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Q: At December 31, 2008, the trial balance of Worcester Company contained the following amounts before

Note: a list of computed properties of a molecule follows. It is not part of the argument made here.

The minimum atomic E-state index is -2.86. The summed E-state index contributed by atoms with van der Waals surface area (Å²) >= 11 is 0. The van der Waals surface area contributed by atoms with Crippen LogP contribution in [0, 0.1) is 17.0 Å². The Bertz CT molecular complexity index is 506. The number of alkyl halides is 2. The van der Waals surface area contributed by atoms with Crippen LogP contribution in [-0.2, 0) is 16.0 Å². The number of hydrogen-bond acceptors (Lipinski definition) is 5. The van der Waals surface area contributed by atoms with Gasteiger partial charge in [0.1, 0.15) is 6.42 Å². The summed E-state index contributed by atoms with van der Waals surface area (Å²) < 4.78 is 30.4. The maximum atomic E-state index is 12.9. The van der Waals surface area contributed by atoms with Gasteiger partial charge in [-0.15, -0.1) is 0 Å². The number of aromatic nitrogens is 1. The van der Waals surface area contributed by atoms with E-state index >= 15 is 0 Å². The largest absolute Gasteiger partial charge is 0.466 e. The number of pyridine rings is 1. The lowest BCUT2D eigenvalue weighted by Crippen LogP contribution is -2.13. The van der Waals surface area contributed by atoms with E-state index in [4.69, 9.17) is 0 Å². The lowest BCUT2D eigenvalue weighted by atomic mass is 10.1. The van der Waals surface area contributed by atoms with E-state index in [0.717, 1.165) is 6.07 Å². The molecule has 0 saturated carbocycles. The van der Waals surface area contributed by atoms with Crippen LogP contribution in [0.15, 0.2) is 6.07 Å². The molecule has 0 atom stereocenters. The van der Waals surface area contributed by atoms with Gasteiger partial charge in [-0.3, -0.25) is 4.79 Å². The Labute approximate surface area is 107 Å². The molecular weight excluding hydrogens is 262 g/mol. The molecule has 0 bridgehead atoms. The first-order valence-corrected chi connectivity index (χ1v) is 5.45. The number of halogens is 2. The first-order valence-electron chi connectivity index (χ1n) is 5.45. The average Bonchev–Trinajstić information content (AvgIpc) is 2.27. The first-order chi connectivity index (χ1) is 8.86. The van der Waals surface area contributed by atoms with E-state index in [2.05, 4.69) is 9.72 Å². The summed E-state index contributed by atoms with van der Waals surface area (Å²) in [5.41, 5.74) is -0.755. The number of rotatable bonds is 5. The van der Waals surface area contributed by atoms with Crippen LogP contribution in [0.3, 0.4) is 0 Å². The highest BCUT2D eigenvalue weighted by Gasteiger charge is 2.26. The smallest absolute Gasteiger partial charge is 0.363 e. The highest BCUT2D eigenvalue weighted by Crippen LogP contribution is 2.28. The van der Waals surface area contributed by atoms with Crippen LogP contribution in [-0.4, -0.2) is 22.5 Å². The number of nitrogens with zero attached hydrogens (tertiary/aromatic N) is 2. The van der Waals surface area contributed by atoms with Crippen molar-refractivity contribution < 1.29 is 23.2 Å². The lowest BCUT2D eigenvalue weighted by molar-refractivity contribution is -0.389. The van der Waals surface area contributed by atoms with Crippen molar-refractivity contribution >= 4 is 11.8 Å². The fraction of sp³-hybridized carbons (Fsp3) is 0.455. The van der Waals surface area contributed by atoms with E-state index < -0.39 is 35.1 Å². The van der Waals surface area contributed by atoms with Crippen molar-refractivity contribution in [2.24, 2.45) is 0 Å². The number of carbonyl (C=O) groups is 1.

adjustment. Debits Credits Accounts receivable $385,000 Allowance for doubtful accounts $2,000 Sales 950,000 Based on the information given, which method of accounting for bad debts is Worcester Company using-the direct write-off method or the allowance method? Prepare the adjusting entry at December 31, 2008, for bad debts expense under each of the following independent assumptions. (1) An aging schedule indicates that $11,750 of accounts receivable will be uncollectible. (2) The company estimates that 1% of sales will be uncollectible. Prepare the adjusting entry at December 31, 2008, for bad debts expense under each of the following independent assumptions. (1) An aging schedule indicates that $11,750 of accounts receivable will be uncollectible. (2) The company estimates that 1% of sales will be uncollectible. Assume there is an $2,000 debit balance in Allowance for Doubtful Accounts. During the next month, January 2009, a $3,000 account receivable is written off as uncollectible. Prepare the journal entry to record the write-off. Repeat the previous question assuming that Worcester uses the direct write-off method instead of the allowance method in accounting for uncollectible accounts receivable.

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